Weight Loss Support - UGH, someone please explain this to me...?

01-11-2012, 01:13 PM
How after 3 weeks of STRICTLY sticking to a low calorie budget and running 2.6 km a day 5 times a week my scale says I'm 6 POUNDS HEAVIER and my measurements haven't changed a bit and my clothes feel tighter.

This is getting even more depressing than before I was trying. At least when I ate anything and didn't move I was at least maintaining my weight/size!

Can someone explain to me how this is possible and please don't say 'underestimating my calories' because I count every bite every lick and I haven't had sugar in 2 months.

I'm lost here. I'm really tired of being this heavy, but I'd rather at least STAY at 200 pounds and not get bigger as my efforts increase.
I feel like I'm going insane. :mad:

01-11-2012, 01:14 PM
What type of foods are you eating? could it be muscle weight? x

01-11-2012, 01:18 PM
I agree. With me, I dont lose weight if I am eating processed food...no matter how low the calories are. When you say you are on a low-calorie budget, what is "low"?

01-11-2012, 01:19 PM
Where are you in your monthly cycle? That coupld sway you 5-6 pounds easily. And as far as measurements go, I'm a big girl, so I measure once a month and even when I'm losing 10-15 a month, I will only see .5 to 1" loss in inches. They move slowly for me and my large bone structure.

01-11-2012, 01:20 PM
Don't get discouraged!
Are you drinking a ton of water? You could be holding water because of exercising and dehydration. It can change things a LOT. Try to drink as much water as you can in a day--like 4L and after a few days try weighing yourself again?

01-11-2012, 01:31 PM
Are you always weighing on the same scale , at the same time, same conditions ?

01-11-2012, 01:33 PM
Maybe post a sample day of food, also? Make sure weigh-ins are same time of day, same clothing(or lack thereof).

01-11-2012, 01:37 PM
Agree with 170starting How low is your calorie intake? What is your RDI? If there is too great a difference between the 2 you won't see much progress.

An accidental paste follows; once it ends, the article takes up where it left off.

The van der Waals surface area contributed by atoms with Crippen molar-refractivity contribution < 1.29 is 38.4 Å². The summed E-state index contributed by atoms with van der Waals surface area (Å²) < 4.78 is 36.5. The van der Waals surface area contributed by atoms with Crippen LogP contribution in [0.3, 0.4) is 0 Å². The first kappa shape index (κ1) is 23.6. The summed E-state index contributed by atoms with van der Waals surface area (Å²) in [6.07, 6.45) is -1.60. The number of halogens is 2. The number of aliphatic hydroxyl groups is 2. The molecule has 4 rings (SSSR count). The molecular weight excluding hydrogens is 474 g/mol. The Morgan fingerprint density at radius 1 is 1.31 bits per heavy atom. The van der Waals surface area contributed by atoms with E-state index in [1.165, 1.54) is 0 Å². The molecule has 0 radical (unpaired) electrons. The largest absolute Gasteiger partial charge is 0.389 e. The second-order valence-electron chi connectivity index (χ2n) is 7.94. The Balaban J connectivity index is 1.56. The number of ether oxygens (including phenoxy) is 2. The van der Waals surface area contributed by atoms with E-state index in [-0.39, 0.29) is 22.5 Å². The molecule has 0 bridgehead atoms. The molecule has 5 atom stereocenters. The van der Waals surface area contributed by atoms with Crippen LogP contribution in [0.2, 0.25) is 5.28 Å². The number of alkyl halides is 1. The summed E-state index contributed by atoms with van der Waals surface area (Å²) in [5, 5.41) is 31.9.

01-11-2012, 01:44 PM
To answer all your questions:
I am 'hoping' it is muscle weight. I eat 'clean', usually I'll have a half cup of All-Bran or oatmeal with skim milk for breakfast, I work out in the morning and around 11AM after my workout I'll have a smoothie made with a cup of frozen fruit, a half cup of greek yogurt and ice. I eat lunch around 2:30PM, I usually have a bean salad with tuna and a few different raw veggies chopped into it, and I'll put a few tablespoons of quinoa or rice in it as well (sometimes I pre-cook and freeze a batch of rice or rye beads so I have good whole grains easily on hand - I'm not sure how the freezing affects the nutritional value of it though).
Dinner is usually around 7PM, and is either a portion of mean with a green salad / fruit+veggie salad, or a stir-fry of sorts; vegetables and meats in whatever mix possible.
I have a 1.5L jug of water that I keep in my fridge, I refill it after my workout, and in the evening (and that lasts until the morning, and so on). So I do drink a lot of water, I also eliminate it so I'm not thinking it's water weight either.
When I say low-calorie my goal is to consume 1200 calories a day but my max is 1500 considering the type of foods I eat. Does anyone think it may be too much?
I usually notice I gain a few pounds during my time of the month and go down after, but that would not be the problem for this week. I also have a medium/delicate bone structure according to my physician. I know it could go differently every time but when I lost weight before I saw a noticeable change in my measurements, which is not happening right now.

01-11-2012, 01:45 PM
Also, yes, I always weight myself without clothes on, after I go to the bathroom, on Wednesday morning. I use the same scale and put in on the same tile in my bathroom in the same position/direction.

01-11-2012, 01:49 PM
This happened to me when I dieted using prepackaged meals. It turns out that I was getting too much sodium and not enough water. I was retaining water and bloated. I didnt realize I had to drink more water in order to stop retaining water.

01-11-2012, 01:51 PM
According to Fatsecret, moderately active with your stats to lose 1 pound per week would require 2100 calories. 1200 is too low, but 2100 is probably too high. Try going for a few days at 1500-1600 and see if you make progress. You also may not be getting enough fats. You should be getting about 225 calories from healthy fats.

01-11-2012, 01:53 PM
Since reading your other comments it may be muscle. Also could you be eating not enough calories and your body is in starvation mode?